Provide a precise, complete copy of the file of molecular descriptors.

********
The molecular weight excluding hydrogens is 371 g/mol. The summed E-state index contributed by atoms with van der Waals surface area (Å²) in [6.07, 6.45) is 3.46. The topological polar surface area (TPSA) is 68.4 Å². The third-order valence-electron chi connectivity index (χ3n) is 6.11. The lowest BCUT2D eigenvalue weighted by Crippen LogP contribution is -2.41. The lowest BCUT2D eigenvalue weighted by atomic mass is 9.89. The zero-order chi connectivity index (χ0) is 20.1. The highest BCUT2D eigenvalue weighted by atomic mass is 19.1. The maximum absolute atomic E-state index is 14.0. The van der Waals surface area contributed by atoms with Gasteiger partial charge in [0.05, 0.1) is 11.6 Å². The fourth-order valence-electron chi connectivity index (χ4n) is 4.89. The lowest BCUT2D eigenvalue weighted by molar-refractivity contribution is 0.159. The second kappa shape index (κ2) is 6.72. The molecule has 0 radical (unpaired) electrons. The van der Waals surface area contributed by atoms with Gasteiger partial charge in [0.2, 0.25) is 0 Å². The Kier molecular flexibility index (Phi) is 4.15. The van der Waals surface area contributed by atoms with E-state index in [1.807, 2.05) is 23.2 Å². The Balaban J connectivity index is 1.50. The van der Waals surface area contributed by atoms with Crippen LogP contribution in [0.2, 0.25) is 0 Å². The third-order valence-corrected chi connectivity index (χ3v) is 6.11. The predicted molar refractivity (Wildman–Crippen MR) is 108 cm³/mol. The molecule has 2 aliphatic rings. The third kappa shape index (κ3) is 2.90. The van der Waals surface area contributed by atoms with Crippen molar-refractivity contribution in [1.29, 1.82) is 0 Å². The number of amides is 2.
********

The molecular weight excluding hydrogens is 371 g/mol. The summed E-state index contributed by atoms with van der Waals surface area (Å²) in [6.07, 6.45) is 3.46. The topological polar surface area (TPSA) is 68.4 Å². The third-order valence-electron chi connectivity index (χ3n) is 6.11. The lowest BCUT2D eigenvalue weighted by Crippen LogP contribution is -2.41. The lowest BCUT2D eigenvalue weighted by atomic mass is 9.89. The zero-order chi connectivity index (χ0) is 20.1. The highest BCUT2D eigenvalue weighted by atomic mass is 19.1. The maximum absolute atomic E-state index is 14.0. The van der Waals surface area contributed by atoms with Gasteiger partial charge in [0.05, 0.1) is 11.6 Å². The fourth-order valence-electron chi connectivity index (χ4n) is 4.89. The lowest BCUT2D eigenvalue weighted by molar-refractivity contribution is 0.159. The second kappa shape index (κ2) is 6.72. The molecule has 0 radical (unpaired) electrons. The van der Waals surface area contributed by atoms with Gasteiger partial charge in [0.2, 0.25) is 0 Å². The Kier molecular flexibility index (Phi) is 4.15. The van der Waals surface area contributed by atoms with E-state index in [1.807, 2.05) is 23.2 Å². The Balaban J connectivity index is 1.50. The van der Waals surface area contributed by atoms with Crippen LogP contribution in [0.2, 0.25) is 0 Å². The third-order valence-corrected chi connectivity index (χ3v) is 6.11. The predicted molar refractivity (Wildman–Crippen MR) is 108 cm³/mol. The molecule has 2 aliphatic rings. The third kappa shape index (κ3) is 2.90. The van der Waals surface area contributed by atoms with Crippen molar-refractivity contribution in [1.29, 1.82) is 0 Å². The number of amides is 2.